Session Details: Session 1019

Working with Others: Collaboration and Knowledge Development

Track I

Date: Wednesday, October 15, 2008

 

Time: 10:00 – 11:15

Paper

Room: Salon 5


Session Chair:
Joana Mendonça, Technical University of Lisbon

Title: Creation of Higher Education Institutions and Entry of Knowledge Based firms

Authors

  • Joana Mendonça, Technical University of Lisbon
  • Rui Baptista, Technical University of Lisbon
  • Francisco Lima, Technical University of Lisbon

Abstract: The presence of universities has been generally associated with technological entrepreneurship. But what is the real impact of new universities on knowledge based firm creation in a region? The present paper applies the propensity score estimator to longitudinal data on the creation of 22 new higher education institutions in Portuguese regions in the period 1996-99 to evaluate the impact of the creation of new universities on subsequent levels of firm entry in those regions. We find that the creation of new universities has a positive and significant effect on subsequent levels of firm entry in regions. These findings suggest that universities likely act as sources of entrepreneurial opportunities and of human capital capable of recognizing and exploiting such opportunities, and thus may contribute positively toward regional economic growth.

Title: How Do Collaborations with Universities Affect Firms’ Innovative Performance The Role of “Star Consulting Scientists” in the Advanced Materials Field

Authors

  • Silvia Rita Sedita, University of Padua
  • Yasunori Baba, University of Tokyo
  • Naohiro Shichijo, Waseda University

Abstract: This article aimed to identify the effect of U-I collaborations on the innovative performance of firms in the advanced materials field. In the advanced materials industry the most effective collaborations are not with “star scientists,” but with “star consulting scientists.” The latter concept was introduced first by the authors, to deepen the present understanding of industrial heterogeneity in innovation processes and to offer new insights for the formulation of corporate innovation strategies. The results of the estimation of a negative binomial regression model applied to a sample of 2726 firms active in the photocatalysis in Japan confirm the idea that engaging in research collaborations with “star consulting scientists” increases firms’ R&D productivity. Firms’ collaborations with “star scientists” exert little impact on their innovative output.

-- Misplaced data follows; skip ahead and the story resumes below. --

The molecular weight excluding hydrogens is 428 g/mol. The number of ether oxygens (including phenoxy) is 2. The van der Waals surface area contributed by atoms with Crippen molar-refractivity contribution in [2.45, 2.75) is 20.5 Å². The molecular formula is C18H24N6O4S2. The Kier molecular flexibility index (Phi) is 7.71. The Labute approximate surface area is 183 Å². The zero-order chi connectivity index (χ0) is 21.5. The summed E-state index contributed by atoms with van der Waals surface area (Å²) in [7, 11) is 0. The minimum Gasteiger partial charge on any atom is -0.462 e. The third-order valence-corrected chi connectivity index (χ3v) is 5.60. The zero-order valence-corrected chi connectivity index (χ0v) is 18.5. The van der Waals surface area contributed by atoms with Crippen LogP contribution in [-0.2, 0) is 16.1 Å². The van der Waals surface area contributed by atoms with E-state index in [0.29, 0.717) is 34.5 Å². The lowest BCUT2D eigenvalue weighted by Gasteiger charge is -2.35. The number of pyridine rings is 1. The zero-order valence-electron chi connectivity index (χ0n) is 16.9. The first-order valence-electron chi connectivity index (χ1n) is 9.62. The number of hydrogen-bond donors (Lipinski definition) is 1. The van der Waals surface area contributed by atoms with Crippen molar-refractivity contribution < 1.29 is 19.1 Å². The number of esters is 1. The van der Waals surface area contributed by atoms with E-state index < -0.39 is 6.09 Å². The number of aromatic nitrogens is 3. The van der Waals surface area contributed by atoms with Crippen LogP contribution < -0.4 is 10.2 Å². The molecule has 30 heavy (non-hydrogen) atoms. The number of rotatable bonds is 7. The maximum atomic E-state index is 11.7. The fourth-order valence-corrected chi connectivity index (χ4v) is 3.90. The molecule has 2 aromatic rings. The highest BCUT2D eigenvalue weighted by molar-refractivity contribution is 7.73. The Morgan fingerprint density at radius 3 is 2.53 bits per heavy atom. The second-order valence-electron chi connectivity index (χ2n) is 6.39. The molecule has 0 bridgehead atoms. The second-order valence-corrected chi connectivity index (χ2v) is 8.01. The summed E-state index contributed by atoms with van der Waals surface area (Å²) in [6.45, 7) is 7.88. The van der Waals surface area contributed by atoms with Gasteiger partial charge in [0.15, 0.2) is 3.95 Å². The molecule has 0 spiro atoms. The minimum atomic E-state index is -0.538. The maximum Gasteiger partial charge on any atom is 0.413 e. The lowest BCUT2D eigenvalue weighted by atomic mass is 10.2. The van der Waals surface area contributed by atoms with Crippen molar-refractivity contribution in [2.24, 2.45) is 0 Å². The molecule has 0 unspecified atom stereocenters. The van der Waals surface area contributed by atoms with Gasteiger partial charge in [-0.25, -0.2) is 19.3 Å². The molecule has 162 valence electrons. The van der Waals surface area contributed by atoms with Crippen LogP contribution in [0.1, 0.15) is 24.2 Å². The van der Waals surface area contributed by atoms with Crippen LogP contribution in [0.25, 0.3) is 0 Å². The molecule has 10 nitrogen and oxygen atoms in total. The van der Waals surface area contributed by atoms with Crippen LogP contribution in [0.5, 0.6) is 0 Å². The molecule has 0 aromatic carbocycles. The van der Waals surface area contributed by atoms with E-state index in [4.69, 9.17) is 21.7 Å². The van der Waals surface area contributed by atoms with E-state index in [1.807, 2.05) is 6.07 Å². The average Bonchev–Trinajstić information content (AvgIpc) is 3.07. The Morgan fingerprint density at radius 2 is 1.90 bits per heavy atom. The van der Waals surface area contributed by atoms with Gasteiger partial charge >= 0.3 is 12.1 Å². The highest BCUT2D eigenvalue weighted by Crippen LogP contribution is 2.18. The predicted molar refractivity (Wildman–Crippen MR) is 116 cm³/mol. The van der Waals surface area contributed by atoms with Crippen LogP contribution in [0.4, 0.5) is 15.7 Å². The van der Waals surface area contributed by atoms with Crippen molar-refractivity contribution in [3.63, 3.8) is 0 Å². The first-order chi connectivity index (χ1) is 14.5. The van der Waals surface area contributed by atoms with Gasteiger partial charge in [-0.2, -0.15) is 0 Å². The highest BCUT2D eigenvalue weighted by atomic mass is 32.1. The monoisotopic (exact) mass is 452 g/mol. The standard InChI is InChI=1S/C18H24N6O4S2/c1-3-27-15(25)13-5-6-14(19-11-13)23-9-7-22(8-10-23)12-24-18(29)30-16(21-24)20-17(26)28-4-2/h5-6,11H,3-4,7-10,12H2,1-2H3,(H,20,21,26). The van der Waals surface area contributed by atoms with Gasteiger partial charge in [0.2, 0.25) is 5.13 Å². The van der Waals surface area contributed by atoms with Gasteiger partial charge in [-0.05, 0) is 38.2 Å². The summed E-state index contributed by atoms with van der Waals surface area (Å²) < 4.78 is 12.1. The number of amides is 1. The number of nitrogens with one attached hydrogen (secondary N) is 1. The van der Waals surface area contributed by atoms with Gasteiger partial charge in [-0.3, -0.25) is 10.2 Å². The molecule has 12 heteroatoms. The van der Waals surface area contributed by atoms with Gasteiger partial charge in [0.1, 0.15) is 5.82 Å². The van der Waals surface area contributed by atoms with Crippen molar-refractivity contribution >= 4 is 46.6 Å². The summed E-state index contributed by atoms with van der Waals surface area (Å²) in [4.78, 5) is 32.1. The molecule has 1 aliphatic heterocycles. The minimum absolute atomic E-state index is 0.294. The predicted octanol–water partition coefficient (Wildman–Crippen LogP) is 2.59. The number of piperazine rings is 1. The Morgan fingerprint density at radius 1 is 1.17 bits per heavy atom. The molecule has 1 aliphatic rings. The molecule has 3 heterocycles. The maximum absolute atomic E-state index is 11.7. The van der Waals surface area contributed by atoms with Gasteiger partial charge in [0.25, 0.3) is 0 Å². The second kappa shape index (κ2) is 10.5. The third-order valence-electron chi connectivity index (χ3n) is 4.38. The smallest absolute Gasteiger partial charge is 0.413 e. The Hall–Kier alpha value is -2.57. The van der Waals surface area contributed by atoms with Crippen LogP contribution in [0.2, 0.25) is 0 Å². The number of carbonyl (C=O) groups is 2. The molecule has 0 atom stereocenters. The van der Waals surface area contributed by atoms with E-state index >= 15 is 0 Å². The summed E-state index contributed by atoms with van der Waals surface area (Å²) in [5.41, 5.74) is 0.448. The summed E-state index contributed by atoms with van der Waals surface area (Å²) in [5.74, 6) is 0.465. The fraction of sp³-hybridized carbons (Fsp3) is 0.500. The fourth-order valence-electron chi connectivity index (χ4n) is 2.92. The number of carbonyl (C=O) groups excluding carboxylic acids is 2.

Title: Network Orchestration for Innovation – Innovation Appropriability as an Orchestration Process

Authors

  • Pia Hurmelinna-Laukkanen, University of Oulu

Abstract: While innovation networks provide a setting where widely dispersed resources can be combined in a profitable manner, they are also full of paradoxes. They, for example, simultaneously incorporate autonomy and interdependence, hiding core knowledge and sharing it, and stability and dynamism. Thus orchestrating the network requires the hub firm to strategically manage issues related to the nature of knowledge (e.g., tacit-explicit) and characteristics and motivations of actors sharing it. In this study, orchestration processes of knowledge mobility, network stability and innovation appropriability are discussed. Of these, appropriability is taken under closer examination in order to illustrate the interaction of all the processes. The discussion suggests that taking care of relationships between actors through discreet leadership is central in all orchestration.

Title: R&D Collaborations and Process Innovation

Authors

  • C. Annique Un, Northeastern University
  • Alvaro Cuervo-Cazurra, Northeastern University
  • Kazuhiro Asakawa, Keio University

Abstract: In this paper we study the relative influence of research and development (R&D) collaborations with universities, suppliers, customers, and competitors on process innovation. We propose that each type of collaboration differs in the depth and ease of transfer of knowledge, resulting in different impact on process innovation. Results from analyses of 781 manufacturing firms indicate that, rather than depth of knowledge, its ease of transfer drives process innovation. We find that R&D collaborations with suppliers and universities, whose knowledge is easier to transfer to the partner firm, have the highest positive impact on process innovation. In contrast, R&D collaborations with customers do not appear to affect process innovation, and collaborations with competitors appear to harm it. Key words: R&D collaboration, process innovation, knowledge depth, knowledge transfer

All Sessions in Track I...

Sun: 10:00 – 11:30
Session 1505: Innovation, Learning and Corporate Responsibility
Sun: 15:00 – 16:30
Session 1705: Towards the Micro-Foundations Of Organizational Learning
Mon: 11:15 – 12:30
Session 1022: Using Alliance Networks to Enhance Innovation
Session 1024: Developing New Technologies and Products
Mon: 15:30 – 16:45
Session 1013: Linking Organizational Factors to Innovation Orientation and Outcomes
Session 1023: The Role of Top Management in Learning and Innovation
Mon: 17:00 – 18:15
Session 1016: The Influence of "Outsiders" on Innovation
Tue: 11:15 – 12:30
Session 1017: The Influence of Learning and Absorptive Capacity on Innovation
Session 1021: Influences on Innovation Strategies and Outcomes
Tue: 14:30 – 15:45
Session 1018: Building on the Past: The Effect of Experience and Relatedness
Wed: 10:00 – 11:15
Session 1014: Creating Ambidextrous Organizations
Session 1019: Working with Others: Collaboration and Knowledge Development
Wed: 11:30 – 12:45
Session 1015: Knowledge Innovation: Creating New Knowledge and Capabilities
Session 1020: When Does Geographic Proximity Pay?


Strategic Management Society

Cologne Conference